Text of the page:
Gold gained on Tuesday as the euro jumped after China's central bank set
the yuan's daily mid-point
at its strongest since a 2005 revaluation, while a drop in bullion
prices from a record also triggered bargain hunting.
Gold could still revisit $1,250 an ounce due to
worries about the global economy, but an increase in risk appetite
following China's move could cap gains. Silver and platinum group metals
were higher, partly driven by firm base metals. Spot gold rose $6.65 to $1,238.30 an ounce in Asian
trade. Gold struck a record high around $1,264 on Monday before a sudden
drop in the euro prompted heavy selling from investors, sending the
price down to a low around $1,230.
"There's some physical buying from the retail sector
but I think there's not much. The market is consolidating after reaching
record highs," said a dealer in Hong Kong.
"This is also a good time to take profits but I
don't think gold will fall below $1,200. We may trade in a range of
$1,230 to $1,248 ahead of the FOMC meeting. If goes back to around
$1,250, we may see another record high next week," he added.
China's central bank set
the yuan's daily mid-point at 6.7980 against the dollar on Tuesday, in
the second day of trading since China pledged at the weekend to make the
yuan more flexible.
Reuters poll of analysts showed Chinese authorities will only allow up
to a 2.4 percent rise for the yuan against the dollar by the end of
2010, keeping its word that it will keep the currency basically stable.
The Federal Reserve's
two-day policy meeting begins on Tuesday and some dealers are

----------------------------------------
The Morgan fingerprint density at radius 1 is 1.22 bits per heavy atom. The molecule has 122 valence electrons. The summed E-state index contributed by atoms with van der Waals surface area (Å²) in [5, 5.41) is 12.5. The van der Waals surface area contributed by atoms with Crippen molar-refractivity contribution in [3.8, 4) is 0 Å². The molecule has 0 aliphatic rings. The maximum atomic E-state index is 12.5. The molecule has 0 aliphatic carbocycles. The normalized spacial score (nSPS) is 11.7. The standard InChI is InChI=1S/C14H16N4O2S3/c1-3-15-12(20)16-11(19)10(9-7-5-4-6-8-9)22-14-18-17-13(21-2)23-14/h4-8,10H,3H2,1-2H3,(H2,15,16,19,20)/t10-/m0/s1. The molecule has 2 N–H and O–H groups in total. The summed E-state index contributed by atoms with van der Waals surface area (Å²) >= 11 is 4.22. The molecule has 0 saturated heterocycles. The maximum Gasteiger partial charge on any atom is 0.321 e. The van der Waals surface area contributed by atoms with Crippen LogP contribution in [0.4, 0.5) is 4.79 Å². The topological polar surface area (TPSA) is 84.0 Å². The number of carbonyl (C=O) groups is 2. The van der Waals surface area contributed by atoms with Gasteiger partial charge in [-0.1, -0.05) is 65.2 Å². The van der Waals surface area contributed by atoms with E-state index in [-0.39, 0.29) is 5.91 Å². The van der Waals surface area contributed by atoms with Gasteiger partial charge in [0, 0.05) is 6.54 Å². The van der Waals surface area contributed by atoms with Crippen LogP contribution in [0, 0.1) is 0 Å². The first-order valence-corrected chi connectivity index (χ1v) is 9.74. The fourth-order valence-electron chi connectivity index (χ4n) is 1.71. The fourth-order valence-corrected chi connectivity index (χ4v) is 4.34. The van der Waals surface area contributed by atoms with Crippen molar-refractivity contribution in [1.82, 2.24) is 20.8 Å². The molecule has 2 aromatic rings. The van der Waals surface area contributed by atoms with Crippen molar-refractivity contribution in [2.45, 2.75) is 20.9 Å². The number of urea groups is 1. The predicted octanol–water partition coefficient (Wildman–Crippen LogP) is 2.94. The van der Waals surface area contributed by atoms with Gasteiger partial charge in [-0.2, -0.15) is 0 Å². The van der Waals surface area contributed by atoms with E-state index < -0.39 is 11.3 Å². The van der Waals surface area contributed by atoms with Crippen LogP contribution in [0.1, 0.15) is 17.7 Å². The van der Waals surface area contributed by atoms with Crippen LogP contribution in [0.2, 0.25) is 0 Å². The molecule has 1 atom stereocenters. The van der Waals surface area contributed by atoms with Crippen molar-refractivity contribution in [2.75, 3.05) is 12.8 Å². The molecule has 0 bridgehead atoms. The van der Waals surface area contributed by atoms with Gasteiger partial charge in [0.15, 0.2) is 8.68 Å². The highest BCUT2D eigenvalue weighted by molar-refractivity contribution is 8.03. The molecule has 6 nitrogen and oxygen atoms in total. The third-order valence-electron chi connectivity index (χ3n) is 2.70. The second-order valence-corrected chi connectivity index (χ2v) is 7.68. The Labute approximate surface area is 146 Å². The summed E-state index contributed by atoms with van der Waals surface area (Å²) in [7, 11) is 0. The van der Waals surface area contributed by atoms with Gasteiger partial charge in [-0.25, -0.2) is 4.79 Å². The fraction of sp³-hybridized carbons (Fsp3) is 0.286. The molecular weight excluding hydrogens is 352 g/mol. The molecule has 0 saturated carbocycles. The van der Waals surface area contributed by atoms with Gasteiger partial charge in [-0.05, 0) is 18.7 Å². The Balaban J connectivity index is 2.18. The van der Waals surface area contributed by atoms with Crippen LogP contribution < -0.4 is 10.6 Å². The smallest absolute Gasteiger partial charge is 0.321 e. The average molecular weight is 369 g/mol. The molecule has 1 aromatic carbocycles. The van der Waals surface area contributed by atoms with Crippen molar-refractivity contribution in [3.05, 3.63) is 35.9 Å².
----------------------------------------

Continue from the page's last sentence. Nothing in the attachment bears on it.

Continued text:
increasingly convinced the U.S. central bank will leave its policy rate
target in the zero to 0.25 percent range until the middle of 2011.
U.S. gold futures for
August delivery fell $1.5 an ounce to $1,239.2, after hitting a record
has rallied to records as investors turned to the metal on worries the
euro debt crisis would spread, the U.S. economy may be slowing and after
China's move to make the yuan exchange rate flexible put pressure on
the short-term the gold price may be in for some consolidation," said
Fortis Bank Nederland in a report.
"But rather like a long-distance runner who has been
sitting in an armchair for years, the gold price needs to pause for
breath before the next small rally higher."
The euro and the Australian dollar hit their highs
on the day on Tuesday after China's central bank set the yuan's
mid-point higher, while the Nikkei slipped after a bounce to a one-month
high the previous day.
world's largest gold-backed exchange-traded fund, SPDR Gold
Trust said its holdings were unchanged at a record
high at 1,307.963 tonnes.
fell 0.8 percent toward $77 on Tuesday on speculation that a gradual
appreciation of the yuan would have a limited impact on China's
petroleum imports in the short term.